Currently, I am focusing more on the rules of life associated with the microbial community assembly that occurs within activated sludge and how those translate in determining both who is present and what they are able to do. This will develop into creating novel side-stream processes capable of being deployed at Water Resource Recovery Facilities to expand the plant’s capabilities of handling nutrients and novel pollutants.
What methods do you use to undergo your research?
I rely heavily on next-generation sequencing, microscopy, high-resolution mass spectrometry, bioinformatics, statistical modelling, remote sensing, and reactor design/construction to tackle the majority of my research.
Why do you think it is important to have a better understanding of microbial communities in wastewater treatment?
Microbes have a Janus like nature for environmental engineers: they perform useful functions such as breaking down hazardous wastes and producing useful biomolecules whereas they also can themselves be extremely hazardous for life and the global system. Therefore, understanding the communities associated with Water Resource Recovery Facilities is crucial for determining (1) how effectively we can utilize microbial systems to mitigate our own hazardous waste and (2) ensure that the biological material itself harbored and released by the facility is itself nonhazardous. With the pandemic of 2020, I am thankful for the incredible effort performed by Water Resource Recovery Facility workers and Sanitation workers across the country, maintaining the continued treatment of our collected solid and liquid waste streams and thereby ensuring that we are protected from the “ancient” microbes we have combatted over the entire lifetime of human civilization.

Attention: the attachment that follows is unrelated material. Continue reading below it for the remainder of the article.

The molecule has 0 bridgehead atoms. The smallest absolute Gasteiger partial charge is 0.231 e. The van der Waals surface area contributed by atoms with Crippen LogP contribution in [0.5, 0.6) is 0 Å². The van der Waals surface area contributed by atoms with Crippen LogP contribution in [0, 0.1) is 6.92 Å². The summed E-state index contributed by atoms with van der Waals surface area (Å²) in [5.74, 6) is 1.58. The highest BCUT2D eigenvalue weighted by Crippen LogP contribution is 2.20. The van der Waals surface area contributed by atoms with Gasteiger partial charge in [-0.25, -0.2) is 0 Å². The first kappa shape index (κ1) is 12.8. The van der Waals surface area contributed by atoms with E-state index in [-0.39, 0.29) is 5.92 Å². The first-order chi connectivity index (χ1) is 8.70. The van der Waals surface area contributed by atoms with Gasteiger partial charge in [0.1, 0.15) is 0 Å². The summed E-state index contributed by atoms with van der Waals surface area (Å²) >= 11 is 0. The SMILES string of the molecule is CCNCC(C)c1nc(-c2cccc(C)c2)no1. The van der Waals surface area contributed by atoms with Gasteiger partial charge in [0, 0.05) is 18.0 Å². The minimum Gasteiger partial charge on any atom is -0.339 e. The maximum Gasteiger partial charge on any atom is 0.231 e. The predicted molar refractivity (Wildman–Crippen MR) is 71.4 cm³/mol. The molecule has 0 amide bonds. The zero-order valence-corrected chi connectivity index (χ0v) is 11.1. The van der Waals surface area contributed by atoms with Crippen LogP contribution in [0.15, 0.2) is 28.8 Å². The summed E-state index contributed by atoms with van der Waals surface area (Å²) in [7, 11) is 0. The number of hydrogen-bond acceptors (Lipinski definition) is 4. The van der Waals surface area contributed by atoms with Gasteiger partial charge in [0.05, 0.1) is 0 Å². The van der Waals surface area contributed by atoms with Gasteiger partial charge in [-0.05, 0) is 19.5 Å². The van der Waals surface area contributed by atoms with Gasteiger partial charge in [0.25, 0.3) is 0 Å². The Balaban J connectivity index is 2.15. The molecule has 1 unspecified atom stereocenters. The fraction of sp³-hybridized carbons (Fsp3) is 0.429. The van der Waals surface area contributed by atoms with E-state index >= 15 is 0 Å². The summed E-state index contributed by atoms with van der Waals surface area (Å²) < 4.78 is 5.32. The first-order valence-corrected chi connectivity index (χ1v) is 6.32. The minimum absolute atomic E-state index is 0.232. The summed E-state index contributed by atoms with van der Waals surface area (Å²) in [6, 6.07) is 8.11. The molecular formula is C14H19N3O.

What benefits can understanding solid waste production provide for the future of wastewater treatment?
Intriguingly, the highest fraction of solid waste globally is represented by food waste. This biological material is increasingly diverted into anaerobic digesters or compost piles to regain resources from the waste stream, a higher level on the waste management hierarchy than landfilling. Both of those processes directly link to the microbial processes occurring onsite at Water Resource Recovery Facilities. Additionally, the broader concept within solid waste management, of only disposing items within a geological repository when all potential utility of the material has been extracted, is directly akin to how resource flows within the global biogeochemical cycle. Therefore, a push and pull between the two fields develop, with a better understanding of how we interact with material and the life cycle of our immediate products we can gain useful analogies into exploring how microbes within their communities are utilizing and exchanging resources.
What direction do you hope to take your research in the future?
I hope to continue my pursuit of understanding how the fundamental rules of life can be utilized to enhance everyday air, water, food, and shelter security of our expanding civilization.
March 26th, 2020